Slackery News Tidbits: August 5, 2013


Here's the latest Austin and Texas film news.

  • A bevy of movies about Austin cyclist Lance Armstrong are slated for theatrical releases in the next year or so, Austin Business Journal reports. Paramount Pictures has hired J.J. Abrams to direct a Bradley Cooper-fronted flick, while Warner Bros. is moving ahead with a project from the perspective of Armstrong's former teammate Tyler Hamilton. Stephen Frears (High Fidelity) is also set to direct a biopic starring Ben Foster, with a documentary by Sony Pictures Classics rounding out the front.
  • The full soundtrack for SXSW 2013 feature Prince Avalanche (Elizabeth's review) is available online, according to Entertainment Weekly. Post-rockers Explosions in the Sky teamed up with fellow Austinite David Wingo to score the Bastrop-shot film, written and directed by Austinite David Gordon Green (Pineapple Express). The Prince Avalanche soundtrack will be available for purchase Tuesday, in anticipation of the movie's theatrical release this Friday. 
  • Film producer and Houston native Ryan A. Brooks was profiled in Your Houston News. The UT baseball alum went on to produce his first independent film, Happy Hour, a 2002 Austin Film Festival selection. After moving to L.A., Brooks established his production company, Gold Gloves Productions, which distributed the SXSW 2004 Audience Choice Award-winner Slam Planet. His film Inocente, about a young, homeless artist in San Diego, won an Oscar for Best Documentary Short this year.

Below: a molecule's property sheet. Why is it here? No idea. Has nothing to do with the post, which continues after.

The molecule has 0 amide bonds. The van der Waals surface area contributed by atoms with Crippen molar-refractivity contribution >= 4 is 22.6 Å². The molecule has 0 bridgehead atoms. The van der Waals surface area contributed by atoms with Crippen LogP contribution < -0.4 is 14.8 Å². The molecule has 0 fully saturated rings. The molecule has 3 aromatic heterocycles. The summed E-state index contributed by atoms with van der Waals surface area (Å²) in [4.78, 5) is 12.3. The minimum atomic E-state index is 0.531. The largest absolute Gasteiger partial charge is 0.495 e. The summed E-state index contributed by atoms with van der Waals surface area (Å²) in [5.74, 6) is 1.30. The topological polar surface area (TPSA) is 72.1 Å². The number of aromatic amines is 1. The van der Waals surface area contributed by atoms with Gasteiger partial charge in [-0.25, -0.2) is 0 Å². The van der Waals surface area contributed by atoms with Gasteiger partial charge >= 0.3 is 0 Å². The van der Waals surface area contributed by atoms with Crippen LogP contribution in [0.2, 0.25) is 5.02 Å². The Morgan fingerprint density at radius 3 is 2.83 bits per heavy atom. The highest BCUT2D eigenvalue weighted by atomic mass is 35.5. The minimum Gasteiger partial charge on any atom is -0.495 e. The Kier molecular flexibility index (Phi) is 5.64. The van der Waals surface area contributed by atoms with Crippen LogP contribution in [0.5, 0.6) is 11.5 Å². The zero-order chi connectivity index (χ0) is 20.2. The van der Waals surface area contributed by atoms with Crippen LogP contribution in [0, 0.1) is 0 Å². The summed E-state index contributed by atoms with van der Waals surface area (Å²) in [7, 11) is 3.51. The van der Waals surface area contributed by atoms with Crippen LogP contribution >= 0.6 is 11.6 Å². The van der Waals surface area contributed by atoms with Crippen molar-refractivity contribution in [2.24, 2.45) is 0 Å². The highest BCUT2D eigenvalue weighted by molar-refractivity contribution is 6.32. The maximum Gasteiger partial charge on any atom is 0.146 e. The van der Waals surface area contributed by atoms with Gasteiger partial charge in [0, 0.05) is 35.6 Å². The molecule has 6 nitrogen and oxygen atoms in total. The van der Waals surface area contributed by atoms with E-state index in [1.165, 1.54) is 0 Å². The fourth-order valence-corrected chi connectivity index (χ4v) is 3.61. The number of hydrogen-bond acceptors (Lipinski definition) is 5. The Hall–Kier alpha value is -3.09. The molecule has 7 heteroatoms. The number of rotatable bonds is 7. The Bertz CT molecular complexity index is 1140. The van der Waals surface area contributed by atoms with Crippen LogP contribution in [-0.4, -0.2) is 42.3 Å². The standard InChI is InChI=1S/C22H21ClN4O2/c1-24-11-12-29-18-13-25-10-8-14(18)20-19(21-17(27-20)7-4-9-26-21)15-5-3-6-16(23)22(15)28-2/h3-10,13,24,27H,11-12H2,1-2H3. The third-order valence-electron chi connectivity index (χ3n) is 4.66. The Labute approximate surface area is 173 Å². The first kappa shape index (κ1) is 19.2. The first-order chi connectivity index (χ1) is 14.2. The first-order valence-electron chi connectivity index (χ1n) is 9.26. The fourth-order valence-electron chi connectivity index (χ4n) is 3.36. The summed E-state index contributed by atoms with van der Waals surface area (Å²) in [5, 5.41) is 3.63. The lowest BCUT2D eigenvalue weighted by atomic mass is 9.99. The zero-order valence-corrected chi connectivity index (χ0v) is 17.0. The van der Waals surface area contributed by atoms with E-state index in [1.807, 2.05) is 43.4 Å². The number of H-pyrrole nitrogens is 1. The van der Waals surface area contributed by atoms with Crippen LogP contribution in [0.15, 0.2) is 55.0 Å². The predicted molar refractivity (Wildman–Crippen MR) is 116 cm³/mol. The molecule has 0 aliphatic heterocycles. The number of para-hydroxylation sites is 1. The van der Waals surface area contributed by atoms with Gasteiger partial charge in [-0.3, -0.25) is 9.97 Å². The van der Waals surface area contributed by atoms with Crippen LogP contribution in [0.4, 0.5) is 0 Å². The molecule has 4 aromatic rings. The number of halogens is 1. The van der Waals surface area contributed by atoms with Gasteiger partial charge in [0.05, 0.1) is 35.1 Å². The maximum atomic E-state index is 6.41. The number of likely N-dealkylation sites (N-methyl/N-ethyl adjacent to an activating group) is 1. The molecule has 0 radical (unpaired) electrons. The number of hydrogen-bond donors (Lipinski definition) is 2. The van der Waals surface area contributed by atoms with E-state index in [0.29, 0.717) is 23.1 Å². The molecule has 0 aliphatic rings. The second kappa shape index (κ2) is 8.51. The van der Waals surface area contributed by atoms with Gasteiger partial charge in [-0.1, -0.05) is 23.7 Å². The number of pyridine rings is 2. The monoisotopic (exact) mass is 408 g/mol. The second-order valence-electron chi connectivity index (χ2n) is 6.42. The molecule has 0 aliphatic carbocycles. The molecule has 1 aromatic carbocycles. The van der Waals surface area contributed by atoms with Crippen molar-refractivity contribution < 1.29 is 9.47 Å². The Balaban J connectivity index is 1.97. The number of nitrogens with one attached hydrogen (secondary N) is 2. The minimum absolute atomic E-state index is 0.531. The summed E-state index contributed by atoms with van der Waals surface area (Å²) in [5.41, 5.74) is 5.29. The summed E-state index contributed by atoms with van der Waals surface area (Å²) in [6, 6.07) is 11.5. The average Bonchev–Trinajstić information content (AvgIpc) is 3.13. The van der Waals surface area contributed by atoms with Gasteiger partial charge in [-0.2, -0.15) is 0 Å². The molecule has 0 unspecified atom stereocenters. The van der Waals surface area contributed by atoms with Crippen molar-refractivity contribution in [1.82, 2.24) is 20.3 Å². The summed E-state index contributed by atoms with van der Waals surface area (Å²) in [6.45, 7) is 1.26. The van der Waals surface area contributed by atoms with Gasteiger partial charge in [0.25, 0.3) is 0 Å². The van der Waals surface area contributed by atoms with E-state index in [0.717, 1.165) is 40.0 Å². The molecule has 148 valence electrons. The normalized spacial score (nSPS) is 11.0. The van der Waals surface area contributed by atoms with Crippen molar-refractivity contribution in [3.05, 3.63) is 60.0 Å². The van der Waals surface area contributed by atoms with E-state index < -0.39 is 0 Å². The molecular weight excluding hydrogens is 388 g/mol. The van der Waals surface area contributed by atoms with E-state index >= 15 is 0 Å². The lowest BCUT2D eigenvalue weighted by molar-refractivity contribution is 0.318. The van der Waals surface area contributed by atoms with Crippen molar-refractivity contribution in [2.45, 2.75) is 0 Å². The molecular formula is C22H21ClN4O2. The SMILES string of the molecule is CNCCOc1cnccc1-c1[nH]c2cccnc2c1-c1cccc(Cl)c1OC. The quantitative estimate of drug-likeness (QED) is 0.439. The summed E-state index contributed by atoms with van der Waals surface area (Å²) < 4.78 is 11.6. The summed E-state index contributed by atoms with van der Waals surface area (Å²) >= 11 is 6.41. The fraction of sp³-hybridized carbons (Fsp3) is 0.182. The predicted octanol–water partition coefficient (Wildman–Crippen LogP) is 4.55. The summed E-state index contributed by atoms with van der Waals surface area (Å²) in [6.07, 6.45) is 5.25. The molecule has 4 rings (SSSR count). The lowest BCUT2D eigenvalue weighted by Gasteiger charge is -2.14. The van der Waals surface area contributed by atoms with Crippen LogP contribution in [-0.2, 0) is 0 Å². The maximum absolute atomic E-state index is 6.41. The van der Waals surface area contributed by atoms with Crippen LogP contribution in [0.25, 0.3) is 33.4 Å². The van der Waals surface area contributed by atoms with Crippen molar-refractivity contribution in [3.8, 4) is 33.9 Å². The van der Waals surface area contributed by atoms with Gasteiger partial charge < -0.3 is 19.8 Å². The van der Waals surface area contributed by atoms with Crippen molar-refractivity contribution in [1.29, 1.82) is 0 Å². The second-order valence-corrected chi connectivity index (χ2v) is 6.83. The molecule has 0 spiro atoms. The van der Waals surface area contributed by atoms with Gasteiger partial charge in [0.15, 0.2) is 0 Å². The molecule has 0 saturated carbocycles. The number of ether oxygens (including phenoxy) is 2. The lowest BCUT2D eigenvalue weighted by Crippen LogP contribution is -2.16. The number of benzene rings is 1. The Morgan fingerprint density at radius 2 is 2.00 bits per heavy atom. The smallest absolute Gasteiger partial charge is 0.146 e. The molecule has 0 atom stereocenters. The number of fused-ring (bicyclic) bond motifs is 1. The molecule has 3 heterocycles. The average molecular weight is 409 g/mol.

• Fellow SXSW alum Rewind This! (Mike's review), which traces the cultural and historical impact of VHS, will be released on iTunes Aug. 27, with pre-orders being taken now. Beginning Sept. 10, the Austin-made documentary will also be available on other VOD/streaming platforms including Amazon Instant Video, YouTube, Xbox, Playstation, Cinemanow and Vudu. 
  • For the next two weeks (Aug. 6-18) the Paramount Summer Classic Film Series will focus on World Cinema Classics, featuring titles like 8 1/2, Nights of Cabiria and Pan's Labyrinth. Following annual tradition, AFS members will receive a $2 discount if they buy tickets at the box office on the night of the show for any of these screenings. Here's a list of the films and screening details. 
  • In more SXSW news, the Central Texas documentary Unreal Dream (Jette's review), which made its world premiere at this year's film festival, will screen Dec. 5 on CNN, IndieWire reports. Directed by Al Reinert, the film follows Michael Morton, who was wrongly convicted of his young wife's murder and sentenced to a quarter century in the Texas prison system. Through the use of DNA testing, Morton proves his innocence and, in turn, brings to light the number of unjust imprisonments in the country. 
  • IndieWire continues its Texas film coverage with a list of the top 10 independent films to watch on VOD this month. Picks include SXSW 2013 premiere A Teacher (Jordan's review), about a Texas high-school teacher and her relationship with a male student (UT alum Will Brittain); the above-mentioned Prince Avalanche; Dallas native David Lowery's Ain't Them Bodies Saints; and director Avi Weider's SXSW 2012 debut documentary, Welcome to the Machine, which asks the question: how do the natures of technology and humanity come together? 
  • Finally, The Hollywood Reporter included UT's radio-television-film department in its third annual list of the top 25 best film schools in the country. The publication highlighted the department's comparatively low cost; its annual semester-long UTLA program, where 45 students live and attend classes in Hollywood; and its famous alumni, which include actor Matthew McConaughey and Arrested Development director Lev Spiro.